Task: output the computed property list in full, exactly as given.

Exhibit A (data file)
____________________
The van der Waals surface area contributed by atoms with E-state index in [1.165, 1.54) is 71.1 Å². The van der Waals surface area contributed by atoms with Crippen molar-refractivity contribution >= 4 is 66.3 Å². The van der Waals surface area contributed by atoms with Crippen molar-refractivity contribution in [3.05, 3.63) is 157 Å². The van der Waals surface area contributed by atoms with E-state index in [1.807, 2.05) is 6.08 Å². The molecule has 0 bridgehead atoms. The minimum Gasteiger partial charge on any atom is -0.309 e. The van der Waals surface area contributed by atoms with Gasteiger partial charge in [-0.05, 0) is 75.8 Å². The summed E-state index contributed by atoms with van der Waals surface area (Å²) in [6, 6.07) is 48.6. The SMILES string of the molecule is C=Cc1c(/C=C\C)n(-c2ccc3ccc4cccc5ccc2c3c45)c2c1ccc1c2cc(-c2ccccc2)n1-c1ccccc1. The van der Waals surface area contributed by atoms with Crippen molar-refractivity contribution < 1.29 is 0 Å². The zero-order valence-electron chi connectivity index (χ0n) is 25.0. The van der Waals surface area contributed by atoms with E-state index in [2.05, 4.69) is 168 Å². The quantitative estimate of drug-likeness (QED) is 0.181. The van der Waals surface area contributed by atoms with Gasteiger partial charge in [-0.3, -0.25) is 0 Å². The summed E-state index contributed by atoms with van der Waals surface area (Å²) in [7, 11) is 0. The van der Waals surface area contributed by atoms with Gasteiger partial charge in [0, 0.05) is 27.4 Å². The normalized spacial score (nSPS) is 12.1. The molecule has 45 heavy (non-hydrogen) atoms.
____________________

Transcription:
The van der Waals surface area contributed by atoms with E-state index in [1.165, 1.54) is 71.1 Å². The van der Waals surface area contributed by atoms with Crippen molar-refractivity contribution >= 4 is 66.3 Å². The van der Waals surface area contributed by atoms with Crippen molar-refractivity contribution in [3.05, 3.63) is 157 Å². The van der Waals surface area contributed by atoms with E-state index in [1.807, 2.05) is 6.08 Å². The molecule has 0 bridgehead atoms. The minimum Gasteiger partial charge on any atom is -0.309 e. The van der Waals surface area contributed by atoms with Gasteiger partial charge in [-0.05, 0) is 75.8 Å². The summed E-state index contributed by atoms with van der Waals surface area (Å²) in [6, 6.07) is 48.6. The SMILES string of the molecule is C=Cc1c(/C=C\C)n(-c2ccc3ccc4cccc5ccc2c3c45)c2c1ccc1c2cc(-c2ccccc2)n1-c1ccccc1. The van der Waals surface area contributed by atoms with Crippen molar-refractivity contribution < 1.29 is 0 Å². The zero-order valence-electron chi connectivity index (χ0n) is 25.0. The van der Waals surface area contributed by atoms with E-state index in [2.05, 4.69) is 168 Å². The quantitative estimate of drug-likeness (QED) is 0.181. The van der Waals surface area contributed by atoms with Gasteiger partial charge in [-0.3, -0.25) is 0 Å². The summed E-state index contributed by atoms with van der Waals surface area (Å²) in [7, 11) is 0. The van der Waals surface area contributed by atoms with Gasteiger partial charge in [0, 0.05) is 27.4 Å². The normalized spacial score (nSPS) is 12.1. The molecule has 45 heavy (non-hydrogen) atoms.